Paul began at WCOD at the dawn of the 1970s. And until one memorable Thanksgiving weekend in 1972 (when he elected to sign off at midnight and go home early), he was THE personality of Stereo 106, as well as its Music Director. Everyone knew Paul and tuned in to hear him 6-10pm. Here’s a slice of how he sounded on the evening of August 15, 1972.
Alan came on board as Station Manager in December 1972
and remained until April 1975. During that time, the Bearded One hosted the Auction Show, recorded ads and occasionally did an airshift.
This one is from January 1973.
This January 1974 aircheck features both Alan Bishop and Dana Kott.
And here’s a compilation of some of Alan’s Auction Show bloopers
(along with his farewell remarks in April 1975).
Over the past four decades, Cape Codders have become
very familiar with Dusty. But here are two airchecks of the night it all began. It was a Sunday evening in February 1973. WCOD Owner Dana Kott was hanging around the studio with his Sales Manager
and decided to switch off the automation system and go live.
Dana had been “Johnny Ringo” on Top 40 station WAVZ/New Haven, CT during the 1960s. Why not demonstrate to his eager, neophyte
colleague how to be an air personality? On this occasion, he used the name “Dusty Rhodes” and spun some oldies for a half-hour. Then he turned over the microphone and the controls to his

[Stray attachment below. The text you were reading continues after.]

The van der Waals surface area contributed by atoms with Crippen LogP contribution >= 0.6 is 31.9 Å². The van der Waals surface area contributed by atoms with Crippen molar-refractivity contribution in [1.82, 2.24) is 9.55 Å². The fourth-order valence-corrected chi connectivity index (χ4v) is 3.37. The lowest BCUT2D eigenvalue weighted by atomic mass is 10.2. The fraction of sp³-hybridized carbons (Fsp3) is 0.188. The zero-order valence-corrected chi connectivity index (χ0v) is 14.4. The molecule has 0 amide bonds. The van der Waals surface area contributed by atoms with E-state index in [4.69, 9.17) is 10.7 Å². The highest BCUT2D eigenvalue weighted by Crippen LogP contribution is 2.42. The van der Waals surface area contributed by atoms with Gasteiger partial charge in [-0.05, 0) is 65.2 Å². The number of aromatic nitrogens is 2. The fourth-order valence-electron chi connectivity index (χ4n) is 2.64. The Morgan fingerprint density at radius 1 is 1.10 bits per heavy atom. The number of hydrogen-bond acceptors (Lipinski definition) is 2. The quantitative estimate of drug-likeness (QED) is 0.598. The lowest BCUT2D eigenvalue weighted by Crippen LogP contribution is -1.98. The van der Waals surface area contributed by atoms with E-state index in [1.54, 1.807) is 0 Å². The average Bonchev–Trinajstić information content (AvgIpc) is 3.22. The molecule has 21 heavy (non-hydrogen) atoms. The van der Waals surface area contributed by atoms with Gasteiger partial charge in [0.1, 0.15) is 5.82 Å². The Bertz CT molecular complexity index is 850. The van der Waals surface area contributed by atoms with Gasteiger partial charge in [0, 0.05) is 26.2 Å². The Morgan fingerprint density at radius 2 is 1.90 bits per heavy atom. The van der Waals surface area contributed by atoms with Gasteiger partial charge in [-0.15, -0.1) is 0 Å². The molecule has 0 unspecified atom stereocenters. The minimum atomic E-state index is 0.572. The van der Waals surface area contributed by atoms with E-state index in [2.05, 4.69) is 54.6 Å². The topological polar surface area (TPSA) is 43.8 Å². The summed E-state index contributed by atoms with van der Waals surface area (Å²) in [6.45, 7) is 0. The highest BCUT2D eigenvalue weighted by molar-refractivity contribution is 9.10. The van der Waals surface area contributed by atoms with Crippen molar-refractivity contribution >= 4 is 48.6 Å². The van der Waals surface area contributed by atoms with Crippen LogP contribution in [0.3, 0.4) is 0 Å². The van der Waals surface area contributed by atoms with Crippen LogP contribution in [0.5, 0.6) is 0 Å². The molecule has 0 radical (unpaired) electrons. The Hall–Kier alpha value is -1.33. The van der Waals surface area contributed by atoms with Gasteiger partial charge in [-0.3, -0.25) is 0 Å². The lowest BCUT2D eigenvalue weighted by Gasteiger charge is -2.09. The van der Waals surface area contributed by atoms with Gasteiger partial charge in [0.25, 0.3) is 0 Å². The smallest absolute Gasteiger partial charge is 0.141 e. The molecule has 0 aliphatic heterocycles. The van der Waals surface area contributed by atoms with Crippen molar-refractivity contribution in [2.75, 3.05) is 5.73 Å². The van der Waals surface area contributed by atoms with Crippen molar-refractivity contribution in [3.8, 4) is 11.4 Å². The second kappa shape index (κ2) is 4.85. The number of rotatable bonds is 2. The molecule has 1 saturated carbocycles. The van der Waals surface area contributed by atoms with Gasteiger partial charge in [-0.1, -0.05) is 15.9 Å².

Listeners must have been confused to hear Dusty’s voice change so abruptly in the middle of his show! An alert staffer switched on a
tape deck, thus preserving for posterity this historic hour of broadcasting. So here ya go...
Dana as Dusty Rhodes “Dusty” as Dusty Rhodes
Jon joined WCOD as its first Sports Director,
concurrent with the debut of the Cape Cod Cubs of the Eastern Hockey League (whose games were broadcast over WCOD). Jon’s brilliant play-by-play, the plush-but-not-overly-ostentatious Cape Cod Coliseum,
and the coaching of ex-NHL star Bronco Horvath spurred the Cubs to a Division championship in their inaugural (and only) season.
Jon’s PBP highlights Jon’s season signoff (March 27, 1973)
Weekends were fun at WCOD. The
regular staff relaxed at the beach and entrusted the station to part-timers who enjoyed taking requests, giving away prizes, sitting alone in an empty building and earning $3.50/hour. Here’s “Teimer On The Weekend” from the
Bicentennial Summer of ’76.
When Tony did middays during the mid-70s, WCOD had four
telephone lines, but only one telephone number (775-6800). And it was nearly impossible for any business calls to get through during Tony’s shift, because “T.A.” constantly had a bevy of fans
calling in for extended conversations! If you were “on hold” and missed hearing Tony in April 1977, here’s your chance.
This son of the Midwest brought his talents (and those
oversize Chicago softballs) to Stereo 106 during afternoons and evenings of the Disco Era. The same week that Bucky Dent sank the Sox, Bruce left WCOD for bigger things. Here’s Bruce’s finale from October 6, 1978.
Undoubtedly the best golfer ever to sit at a WCOD microphone, this Williams College alum brought personality and wit to afternoon drive (and the Trivia Show) from
1976-78. He also bears an amazing resemblance to 30-year Pittsfield, MA morning drive legend Rick Beltaire. Come to think of it, no one has ever seen them in the same room
Rick Stuart, 1978 Rick’s WCOD sayonara (November 17, 1978)
The Trivia Show
Mondays may never be everyone’s favorite day